BERLIN (Reuters) - Germany said on Friday it would not allow Turks to vote on its territory in any Turkish referendum on reintroduction of the death penalty - a measure proposed by President Tayyip Erdogan after July’s failed army coup attempt.
Ankara accused Berlin of Nazi behaviour in March when some German local authorities cancelled events where Turkish politicians were to campaign for a referendum giving broad new powers to Erdogan. Voting was allowed at diplomatic premises, but that spat and mass arrests and dismissals in Turkey since the coup have soured relations.
“It is politically not imaginable that we would approve such a vote in Germany on a measure that goes against our Basic Law and European values,” government spokesman Steffen Seibert told a regular news conference, referring to Germany’s constitution.
Embassies and consulates enjoy certain privileges and immunities under the 1961 Vienna Convention and Turkey would very likely want to hold voting on their premises to reach some 1.5 million expatriate Turkish voters.
But Seibert said: “If another state wants to hold elections or votes in its consulates here in Germany, then this is subject to (German) authorization.”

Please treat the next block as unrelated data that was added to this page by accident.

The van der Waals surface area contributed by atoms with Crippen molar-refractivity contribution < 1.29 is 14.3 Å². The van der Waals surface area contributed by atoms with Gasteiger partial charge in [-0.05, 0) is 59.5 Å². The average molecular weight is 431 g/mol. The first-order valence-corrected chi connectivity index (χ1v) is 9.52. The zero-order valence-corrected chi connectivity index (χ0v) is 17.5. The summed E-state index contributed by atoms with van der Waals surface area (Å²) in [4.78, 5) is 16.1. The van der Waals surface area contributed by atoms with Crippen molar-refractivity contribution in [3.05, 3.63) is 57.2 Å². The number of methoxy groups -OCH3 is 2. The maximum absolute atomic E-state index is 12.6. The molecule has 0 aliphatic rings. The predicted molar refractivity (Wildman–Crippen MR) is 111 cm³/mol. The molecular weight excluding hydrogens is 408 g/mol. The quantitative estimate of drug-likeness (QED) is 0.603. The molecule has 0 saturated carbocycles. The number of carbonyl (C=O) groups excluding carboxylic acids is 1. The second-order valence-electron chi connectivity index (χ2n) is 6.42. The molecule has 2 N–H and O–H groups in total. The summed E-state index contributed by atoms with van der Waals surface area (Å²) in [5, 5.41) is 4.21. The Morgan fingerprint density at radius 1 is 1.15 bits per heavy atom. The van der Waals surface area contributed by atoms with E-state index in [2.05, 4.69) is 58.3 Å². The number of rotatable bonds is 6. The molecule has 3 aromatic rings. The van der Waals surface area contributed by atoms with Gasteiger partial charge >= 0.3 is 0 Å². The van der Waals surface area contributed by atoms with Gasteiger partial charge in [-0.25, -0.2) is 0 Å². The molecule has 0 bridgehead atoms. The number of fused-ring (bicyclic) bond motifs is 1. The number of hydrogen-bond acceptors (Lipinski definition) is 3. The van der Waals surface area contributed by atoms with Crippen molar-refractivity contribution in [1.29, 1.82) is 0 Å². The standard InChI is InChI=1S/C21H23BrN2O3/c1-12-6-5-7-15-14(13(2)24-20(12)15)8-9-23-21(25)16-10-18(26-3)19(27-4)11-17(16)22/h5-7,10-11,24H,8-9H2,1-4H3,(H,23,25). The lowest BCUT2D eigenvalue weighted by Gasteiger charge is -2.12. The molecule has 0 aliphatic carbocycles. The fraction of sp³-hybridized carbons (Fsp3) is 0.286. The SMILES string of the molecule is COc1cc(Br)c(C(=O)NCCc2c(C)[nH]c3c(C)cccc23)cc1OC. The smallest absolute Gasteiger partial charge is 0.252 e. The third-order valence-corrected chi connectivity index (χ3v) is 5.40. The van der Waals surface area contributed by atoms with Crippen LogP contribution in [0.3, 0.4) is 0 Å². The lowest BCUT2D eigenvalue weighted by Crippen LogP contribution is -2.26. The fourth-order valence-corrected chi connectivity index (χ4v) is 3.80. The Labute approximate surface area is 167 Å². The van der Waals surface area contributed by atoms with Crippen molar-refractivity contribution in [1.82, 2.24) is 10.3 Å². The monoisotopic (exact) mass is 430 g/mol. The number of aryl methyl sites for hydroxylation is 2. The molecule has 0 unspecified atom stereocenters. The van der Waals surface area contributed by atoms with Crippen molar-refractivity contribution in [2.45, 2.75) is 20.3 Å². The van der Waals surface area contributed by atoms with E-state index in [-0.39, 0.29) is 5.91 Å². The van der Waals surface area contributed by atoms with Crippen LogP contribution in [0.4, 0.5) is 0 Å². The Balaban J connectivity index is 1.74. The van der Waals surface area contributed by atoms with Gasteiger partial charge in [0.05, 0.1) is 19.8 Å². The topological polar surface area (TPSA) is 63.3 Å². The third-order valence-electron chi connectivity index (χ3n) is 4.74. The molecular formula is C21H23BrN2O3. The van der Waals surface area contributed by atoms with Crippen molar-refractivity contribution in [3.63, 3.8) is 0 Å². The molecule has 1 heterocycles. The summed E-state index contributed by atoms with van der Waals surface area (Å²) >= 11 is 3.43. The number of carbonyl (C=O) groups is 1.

Turkey abolished the death penalty in 2004 as part of a drive for European Union membership. Erdogan has said he will approve its reinstatement if parliament submits such a proposal or if the measure is backed in a referendum.
Chancellor Angela Merkel, who is seeking a fourth term in a September election, has said Europe should not push Turkey away despite concerns about Erdogan’s tightening grip on power.
Austrian Foreign Minister Sebastian Kurz said on Friday his country would bar Turks from participating in a referendum on the death penalty if Turkey decides on such a vote.
Reporting by Markus Wacket in Berlin and Francois Murphy in Vienna; Writing by Joseph Nasr